I include Warm ups with a Rubric as part of my daily routine. My goal is to allow students to work on Math Practice 3 each day. Grouping students into homogeneous pairs provides an opportunity for appropriately differentiated math conversations. This lesson’s Warm Up- Real Number System is meant to access prior knowledge on number systems. We will use this as a spring board for the day's lesson.
This lesson is a foundation topic meant to prepare students to enter the complex number system. The real number system was addressed in prior years but I feel that it is important enough to look at again to ensure that all students will be coming into the next couple of lessons from the right place.
My hook for this activity is a video from teacher tube on the history of numbers. It is about 7 minutes and provides a nice survey of the development of numbers into our current number systems.
Next, we build a diagram that shows the connections between the different sets of numbers. As we build this diagram, we relate the numbers back to the historical perspectives in the video as well as the students' experiences learning numbers as they grew up.
Each pair receive a set of cards with the names of each number system: natural, whole, integer, rational, irrational, and real; each of which have been printed on separate colored paper. As I pull up the numbers on the PowerPoint, the pairs will hold up the number systems that apply to that number (Math Practice 2). I will then call on a student to explain a portion of their solution. For example, if the number is 12/4, I may ask a student why they chose to put this in natural numbers. Please watch the Video Narrative for additional thoughts on this activity.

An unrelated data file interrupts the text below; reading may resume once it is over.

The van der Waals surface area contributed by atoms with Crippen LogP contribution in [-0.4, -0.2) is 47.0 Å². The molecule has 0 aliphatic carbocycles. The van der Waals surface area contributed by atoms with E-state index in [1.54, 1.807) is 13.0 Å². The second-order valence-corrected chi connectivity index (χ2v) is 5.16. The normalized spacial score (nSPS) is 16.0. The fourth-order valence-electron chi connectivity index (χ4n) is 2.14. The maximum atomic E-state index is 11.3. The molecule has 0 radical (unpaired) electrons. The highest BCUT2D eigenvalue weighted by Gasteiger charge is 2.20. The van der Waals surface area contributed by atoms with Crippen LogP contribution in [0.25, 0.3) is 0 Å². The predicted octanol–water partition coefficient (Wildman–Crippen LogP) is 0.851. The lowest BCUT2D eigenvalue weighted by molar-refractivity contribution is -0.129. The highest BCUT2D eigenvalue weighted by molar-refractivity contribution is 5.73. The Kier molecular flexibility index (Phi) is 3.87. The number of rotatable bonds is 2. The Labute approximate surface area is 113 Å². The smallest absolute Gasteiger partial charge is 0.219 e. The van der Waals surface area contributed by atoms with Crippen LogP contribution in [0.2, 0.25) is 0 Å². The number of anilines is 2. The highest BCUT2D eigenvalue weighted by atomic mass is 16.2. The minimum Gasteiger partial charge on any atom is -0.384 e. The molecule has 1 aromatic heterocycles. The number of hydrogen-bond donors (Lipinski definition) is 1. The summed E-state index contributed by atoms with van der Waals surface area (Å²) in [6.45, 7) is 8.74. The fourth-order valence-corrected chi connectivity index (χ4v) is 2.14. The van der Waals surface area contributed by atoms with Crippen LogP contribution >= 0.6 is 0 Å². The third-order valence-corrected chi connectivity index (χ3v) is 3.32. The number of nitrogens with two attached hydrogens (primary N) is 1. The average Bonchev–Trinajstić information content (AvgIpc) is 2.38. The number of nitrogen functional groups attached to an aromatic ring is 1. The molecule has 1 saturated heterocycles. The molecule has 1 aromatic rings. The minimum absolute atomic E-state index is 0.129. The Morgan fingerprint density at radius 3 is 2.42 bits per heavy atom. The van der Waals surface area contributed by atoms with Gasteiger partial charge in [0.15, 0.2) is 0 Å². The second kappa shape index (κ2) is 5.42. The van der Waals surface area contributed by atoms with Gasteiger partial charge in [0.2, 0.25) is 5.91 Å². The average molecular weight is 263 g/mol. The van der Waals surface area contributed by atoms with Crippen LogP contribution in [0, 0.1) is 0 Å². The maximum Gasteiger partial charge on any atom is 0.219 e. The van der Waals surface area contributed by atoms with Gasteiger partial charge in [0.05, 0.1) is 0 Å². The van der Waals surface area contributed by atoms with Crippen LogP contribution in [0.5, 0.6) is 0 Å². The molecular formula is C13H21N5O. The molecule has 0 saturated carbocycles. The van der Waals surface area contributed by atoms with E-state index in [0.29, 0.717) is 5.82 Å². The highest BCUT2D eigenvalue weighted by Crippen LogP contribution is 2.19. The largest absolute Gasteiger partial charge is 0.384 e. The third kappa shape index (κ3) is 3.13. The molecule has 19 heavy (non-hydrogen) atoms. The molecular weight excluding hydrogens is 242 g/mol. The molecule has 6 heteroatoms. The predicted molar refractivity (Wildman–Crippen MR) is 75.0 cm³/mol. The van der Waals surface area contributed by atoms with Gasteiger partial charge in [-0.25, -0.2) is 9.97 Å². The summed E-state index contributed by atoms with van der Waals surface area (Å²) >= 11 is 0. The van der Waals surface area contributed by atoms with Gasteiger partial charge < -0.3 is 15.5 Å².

An alternate method is to make this a race where the first 3 or 5 groups get a point for holding up the correct systems.
I use an exit ticket each day as a quick formative assessment to judge the success of the lesson.
Today's lesson asks students to determine a number that is a rational number but not an integer.
Today’s homework allows the students to reaffirm their knowledge of the separate number systems within Real Numbers. The first problem gives them several numbers to categorize within the number systems. The remainder of the problems asks the students to come up with numbers that fit into certain systems but not others (Math Practice 1).